In 2007, we visited Cancun on the Yucatan Peninsula. This holiday holds many happy memories, and I was looking through the photos yesterday. We stayed at the Club Med resort, and much of the holiday was spent relaxing like this,
but we did go out to do a bit of exploring too. Our day trip to the Mayan ruins at Chichén Itzá, was really awesome, and something which I’ll never forget.
The Maya who settled in Chichén (Spanish for ‘the mouth of the well’), around 550AD, are credited with an advanced and brilliant knowledge of astronomy, The most famous structure which is believed to have been built before 800 AD, is the Temple of Kulkulkan, renamed ‘El Castillo’ by the Spanish. This seventy-eight hundred foot tall pyramid, is actually a solar calendar with which the Maya worked out exactly when to plant their crops. There are ninety-one steps on each side, and another step up to the roof altar, and every day, the shadows fall upon a different step.
Another of the main attractions, is ‘El Caracol’ (conch shell, or snail). This is a giant observatory dome where many rituals and celebrations were performed. The dome has numerous windows, and stars can be seen through different windows on specific days of the year. This structure is quite a wonder of both astronomy and engineering, because as you can imagine, creating a stone dome with windows at such accurately precise points, must have taken an enormous amount of time and skill.
Here is the entrance to the ‘Great Ball Court’, and the building in which the dignitaries would most probably sit to watch the games.
There are many ball courts in Mexico, as they were an important part of every Mayan city, and were designed much like today’s soccer pitches. Raised stone hoops, 23 feet above the ground, were placed at each end, and the Maya would play a game which was a sort of cross between soccer and basketball.
They used a small, hard rubber ball, and the players had to keep the ball in the air, using any part of their bodies, except for hands, feet and calves, the aim being to get the ball through the stone hoops. This was an extremely brutal blood sport and they played to the death. Legend has it that the captain of the winning team, presented his head to the losing captain, who then decapitated him. While this may seem a strange reward, the Maya believed this to be the ultimate honour. The winning captain was getting a direct ticket to heaven instead of having to go through the thirteen steps that the Maya believed they had to go through in order to reach Paradise. I don’t know how true this is, but if were me, I’d make sure I was on the losing side. That wouldn’t work either though, as I also read that the losing team was sacrificed to the gods. So either way, you couldn’t win.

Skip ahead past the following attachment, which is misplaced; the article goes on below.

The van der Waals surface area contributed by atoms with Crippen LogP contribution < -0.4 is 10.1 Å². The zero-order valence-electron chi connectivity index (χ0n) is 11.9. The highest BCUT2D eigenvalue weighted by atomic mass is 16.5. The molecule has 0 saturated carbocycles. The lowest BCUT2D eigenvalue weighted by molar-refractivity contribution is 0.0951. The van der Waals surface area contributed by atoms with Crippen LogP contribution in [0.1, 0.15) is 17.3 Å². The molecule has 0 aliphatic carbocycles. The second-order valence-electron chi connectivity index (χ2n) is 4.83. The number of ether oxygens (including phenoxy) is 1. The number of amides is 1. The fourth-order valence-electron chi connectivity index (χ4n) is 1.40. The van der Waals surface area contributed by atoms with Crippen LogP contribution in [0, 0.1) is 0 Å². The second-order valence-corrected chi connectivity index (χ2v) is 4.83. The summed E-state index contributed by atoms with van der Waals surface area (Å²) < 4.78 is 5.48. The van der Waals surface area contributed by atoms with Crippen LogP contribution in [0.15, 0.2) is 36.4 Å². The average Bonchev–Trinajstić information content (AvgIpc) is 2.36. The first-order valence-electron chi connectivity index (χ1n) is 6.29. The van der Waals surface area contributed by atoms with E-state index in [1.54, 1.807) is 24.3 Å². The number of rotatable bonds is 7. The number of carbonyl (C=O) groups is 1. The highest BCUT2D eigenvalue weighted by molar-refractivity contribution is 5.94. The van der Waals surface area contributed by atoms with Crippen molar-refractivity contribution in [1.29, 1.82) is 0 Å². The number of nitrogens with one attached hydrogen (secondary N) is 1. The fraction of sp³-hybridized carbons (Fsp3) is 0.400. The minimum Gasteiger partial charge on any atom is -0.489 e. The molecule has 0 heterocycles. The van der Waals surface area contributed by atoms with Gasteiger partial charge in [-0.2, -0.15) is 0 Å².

To the north-east of the pyramid, is the ‘Templo de los Guerreros’, the temple of the warriors complex, which consists of a large stepped pyramid fronted and flanked by rows of carved columns depicting warriors.
There are a thousand of these columns, and I couldn’t resist putting this photo in, because it’s not every day that a person gets to play hide and seek around Mayan ruins, is it?
It was a wonderful visit, as there was so much to see, and although I have dozens of photos, I’ve only shared a few of the more interesting ones with you. I hope you enjoyed looking at them.
Have a great weekend, everyone. Chat again soon.